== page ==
The Russian invasion of Ukraine has already pushed other major issues to the margins of global diplomacy. But there seems to be a sense of urgency in the US and European nations over Iran’s nuclear deal.
Russian President last week said he had put the country’s nuclear deterrent forces on “high alert”. Amid the biggest crisis in Europe since World War II, diplomats from Iran and Western powers have reconvened in Vienna to conclude negotiations on the Iranian nuclear deal, officially called the Joint Comprehensive Plan of Action (JCPOA).
According to Reuters, the 2015 deal restricts the purity to which Iran can enrich uranium, 3.67%, far below the roughly 90% that is weapons-grade or the 20% Iran reached before the deal. Tehran is now enriching uranium to various levels, the highest being around 60%.
This creates a sense of urgency in Washington to clinch a deal at Vienna, as the advanced centrifuges in the Iranian nuclear installations are narrowing the so-called “breakout time” by the day.
A similar sense of urgency is shown by German Chancellor Olaf Scholz on March 2 when he said that a new nuclear agreement “cannot be postponed any longer”, during his first official state visit to Israel, a country, which staunchly rejects any negotiations with Iran. “What we would like to see is that an agreement is reached in Vienna,” Scholz added.
Former National Security Adviser of Israel, Meir Ben-Shabbat, told The Times of Israel, “The campaign in Ukraine has already pushed the Iran issue from the center of the world’s agenda. Iran must not be allowed to take advantage of the global tumult in order to make progress on the nuclear program and other areas.”
“There could be effects in both directions. On the one hand, it could get in the way of the rush toward an agreement. On the other hand, it could lead to the mistaken conclusion that a deal must be signed quickly in order to remove this issue from the agenda and to focus on the crisis in Europe,” according to Ben-Shabbat.
What Is The Bone Of Contention?
Iran’s Foreign Ministry said on February 28 that “97-98%” of a draft agreement is ready but three key issues remain that the West has not agreed.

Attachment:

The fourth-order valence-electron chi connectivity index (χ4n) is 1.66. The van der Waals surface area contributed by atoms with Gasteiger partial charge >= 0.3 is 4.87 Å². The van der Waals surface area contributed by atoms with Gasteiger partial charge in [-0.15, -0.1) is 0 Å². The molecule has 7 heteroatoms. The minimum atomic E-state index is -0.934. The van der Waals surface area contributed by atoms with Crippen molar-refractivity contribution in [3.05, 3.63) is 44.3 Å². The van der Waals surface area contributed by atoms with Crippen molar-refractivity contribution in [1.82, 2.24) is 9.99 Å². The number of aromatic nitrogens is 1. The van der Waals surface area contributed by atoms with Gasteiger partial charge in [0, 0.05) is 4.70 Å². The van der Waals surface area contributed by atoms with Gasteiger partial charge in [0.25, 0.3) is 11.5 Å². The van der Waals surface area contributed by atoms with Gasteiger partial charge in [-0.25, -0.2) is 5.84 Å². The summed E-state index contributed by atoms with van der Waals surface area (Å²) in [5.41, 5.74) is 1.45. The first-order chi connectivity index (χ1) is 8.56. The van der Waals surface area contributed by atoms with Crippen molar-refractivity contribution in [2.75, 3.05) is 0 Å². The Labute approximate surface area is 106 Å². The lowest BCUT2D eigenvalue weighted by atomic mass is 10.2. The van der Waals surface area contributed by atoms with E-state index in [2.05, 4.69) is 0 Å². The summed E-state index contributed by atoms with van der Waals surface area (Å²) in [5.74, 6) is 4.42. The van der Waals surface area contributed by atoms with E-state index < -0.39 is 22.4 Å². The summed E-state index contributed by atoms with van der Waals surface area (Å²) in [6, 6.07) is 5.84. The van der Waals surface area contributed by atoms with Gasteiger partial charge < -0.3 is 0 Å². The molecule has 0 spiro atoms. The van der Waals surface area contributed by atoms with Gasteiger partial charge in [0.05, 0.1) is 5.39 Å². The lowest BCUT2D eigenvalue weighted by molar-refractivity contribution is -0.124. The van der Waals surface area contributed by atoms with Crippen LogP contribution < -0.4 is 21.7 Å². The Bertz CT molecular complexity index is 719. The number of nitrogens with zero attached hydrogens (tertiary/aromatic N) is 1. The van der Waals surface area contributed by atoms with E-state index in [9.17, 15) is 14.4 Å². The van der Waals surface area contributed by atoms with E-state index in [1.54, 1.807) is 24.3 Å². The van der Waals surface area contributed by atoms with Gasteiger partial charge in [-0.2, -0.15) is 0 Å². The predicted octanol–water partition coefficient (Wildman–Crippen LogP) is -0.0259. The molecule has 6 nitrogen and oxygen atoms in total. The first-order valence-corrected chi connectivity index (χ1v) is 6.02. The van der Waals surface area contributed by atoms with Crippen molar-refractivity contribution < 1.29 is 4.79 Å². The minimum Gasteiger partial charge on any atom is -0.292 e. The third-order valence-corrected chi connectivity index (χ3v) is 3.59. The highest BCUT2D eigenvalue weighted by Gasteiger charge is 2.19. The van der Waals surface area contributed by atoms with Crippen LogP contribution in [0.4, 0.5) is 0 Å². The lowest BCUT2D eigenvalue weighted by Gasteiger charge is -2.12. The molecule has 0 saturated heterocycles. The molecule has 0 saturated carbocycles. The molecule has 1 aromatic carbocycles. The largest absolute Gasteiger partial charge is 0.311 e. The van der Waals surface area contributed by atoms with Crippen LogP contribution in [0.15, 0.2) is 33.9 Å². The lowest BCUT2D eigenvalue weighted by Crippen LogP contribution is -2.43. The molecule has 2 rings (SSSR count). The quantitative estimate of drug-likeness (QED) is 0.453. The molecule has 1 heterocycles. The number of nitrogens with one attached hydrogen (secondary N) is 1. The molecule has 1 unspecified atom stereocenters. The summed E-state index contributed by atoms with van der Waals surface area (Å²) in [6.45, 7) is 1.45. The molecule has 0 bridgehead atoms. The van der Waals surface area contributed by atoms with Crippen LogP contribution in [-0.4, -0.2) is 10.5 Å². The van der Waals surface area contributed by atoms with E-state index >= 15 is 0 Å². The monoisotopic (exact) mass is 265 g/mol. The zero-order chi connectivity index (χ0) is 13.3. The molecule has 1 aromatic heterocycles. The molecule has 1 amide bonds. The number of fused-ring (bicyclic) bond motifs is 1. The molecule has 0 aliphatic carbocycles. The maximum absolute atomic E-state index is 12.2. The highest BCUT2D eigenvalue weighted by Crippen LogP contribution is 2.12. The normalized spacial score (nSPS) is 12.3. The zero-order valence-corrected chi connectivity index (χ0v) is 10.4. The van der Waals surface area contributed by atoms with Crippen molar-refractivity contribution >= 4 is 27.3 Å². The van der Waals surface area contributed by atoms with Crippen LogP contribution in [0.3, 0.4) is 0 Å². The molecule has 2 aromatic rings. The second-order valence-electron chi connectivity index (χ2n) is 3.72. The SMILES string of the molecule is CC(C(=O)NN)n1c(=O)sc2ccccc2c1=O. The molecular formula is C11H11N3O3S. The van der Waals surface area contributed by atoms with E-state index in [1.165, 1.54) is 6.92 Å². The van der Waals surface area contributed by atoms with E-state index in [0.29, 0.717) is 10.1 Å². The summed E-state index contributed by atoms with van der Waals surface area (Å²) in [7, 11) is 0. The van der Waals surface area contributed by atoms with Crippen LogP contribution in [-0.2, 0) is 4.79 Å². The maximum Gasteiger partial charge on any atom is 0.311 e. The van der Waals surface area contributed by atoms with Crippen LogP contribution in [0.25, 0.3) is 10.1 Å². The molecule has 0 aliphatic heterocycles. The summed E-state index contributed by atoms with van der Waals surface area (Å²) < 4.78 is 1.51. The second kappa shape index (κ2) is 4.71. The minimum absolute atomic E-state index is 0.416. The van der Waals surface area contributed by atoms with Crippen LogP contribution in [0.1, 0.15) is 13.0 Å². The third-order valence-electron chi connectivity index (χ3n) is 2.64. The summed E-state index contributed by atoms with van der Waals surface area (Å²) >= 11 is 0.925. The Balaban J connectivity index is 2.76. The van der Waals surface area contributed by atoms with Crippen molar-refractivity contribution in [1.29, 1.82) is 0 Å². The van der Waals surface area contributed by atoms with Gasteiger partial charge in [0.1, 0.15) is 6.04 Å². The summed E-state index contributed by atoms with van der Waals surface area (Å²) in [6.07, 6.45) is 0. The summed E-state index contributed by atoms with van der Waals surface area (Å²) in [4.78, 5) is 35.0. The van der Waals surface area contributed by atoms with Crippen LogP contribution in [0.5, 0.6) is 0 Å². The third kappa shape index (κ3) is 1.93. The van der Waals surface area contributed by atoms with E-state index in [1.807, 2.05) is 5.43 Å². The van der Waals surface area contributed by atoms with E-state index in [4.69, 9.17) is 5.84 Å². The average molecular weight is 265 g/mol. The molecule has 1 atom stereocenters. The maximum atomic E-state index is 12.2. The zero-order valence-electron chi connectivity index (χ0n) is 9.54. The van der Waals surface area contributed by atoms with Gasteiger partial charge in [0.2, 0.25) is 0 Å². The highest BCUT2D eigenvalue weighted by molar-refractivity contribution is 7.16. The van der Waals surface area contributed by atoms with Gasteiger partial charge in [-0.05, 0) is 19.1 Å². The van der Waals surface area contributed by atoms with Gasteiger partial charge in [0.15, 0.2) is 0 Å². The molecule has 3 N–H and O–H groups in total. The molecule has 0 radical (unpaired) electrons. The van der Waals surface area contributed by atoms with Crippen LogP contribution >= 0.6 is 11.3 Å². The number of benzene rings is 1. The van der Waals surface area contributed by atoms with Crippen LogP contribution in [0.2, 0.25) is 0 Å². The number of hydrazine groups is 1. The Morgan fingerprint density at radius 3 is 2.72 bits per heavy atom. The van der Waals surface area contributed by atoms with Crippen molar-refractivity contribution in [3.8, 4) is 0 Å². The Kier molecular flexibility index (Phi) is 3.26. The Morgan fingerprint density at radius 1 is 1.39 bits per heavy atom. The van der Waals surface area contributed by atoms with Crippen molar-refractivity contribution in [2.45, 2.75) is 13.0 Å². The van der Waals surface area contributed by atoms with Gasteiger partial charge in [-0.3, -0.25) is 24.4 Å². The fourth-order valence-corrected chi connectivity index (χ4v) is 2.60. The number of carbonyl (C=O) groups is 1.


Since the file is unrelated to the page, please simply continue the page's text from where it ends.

These include Iran’s demand for the lifting of more US sanctions than Washington is willing to accept including removal of the elite Islamic Revolutionary Guard Corps (IRGC) from the list of Foreign Terrorist Organization maintained by the US Department of State.
Second, a firm guarantees that any future government in the US will not unilaterally renege on the nuclear deal.
Third, the file regarding the International Atomic Energy Agency’s case about Tehran’s nuclear work should be conclusively closed lest the US uses its clout with the UN watchdog to keep the issue alive to gain leverage in the future and put pressure.
The 2015 Agreement
The Iran nuclear agreement or JCPOA is an accord reached between Iran and P5+1 countries, namely the US, the UK, France, Russia, China and Germany, in July 2015. Under its terms, Tehran agreed to dismantle much of its nuclear program and open its facilities to more extensive international inspections in exchange for the lifting of crippling economic sanctions by the US and EU.
The 2015 agreement offered Tehran sanctions relief in exchange for curbs on its nuclear program, but the United States unilaterally withdrew in 2018 under then-President Donald Trump and reimposed heavy economic sanctions.
This possibly explains the reluctance on part of Iran to sign any fresh deal with the P5+1 countries without getting firm assurance from the US and European powers that America will not unilaterally withdraw in the future and reimpose economic sanctions as it did in 2018.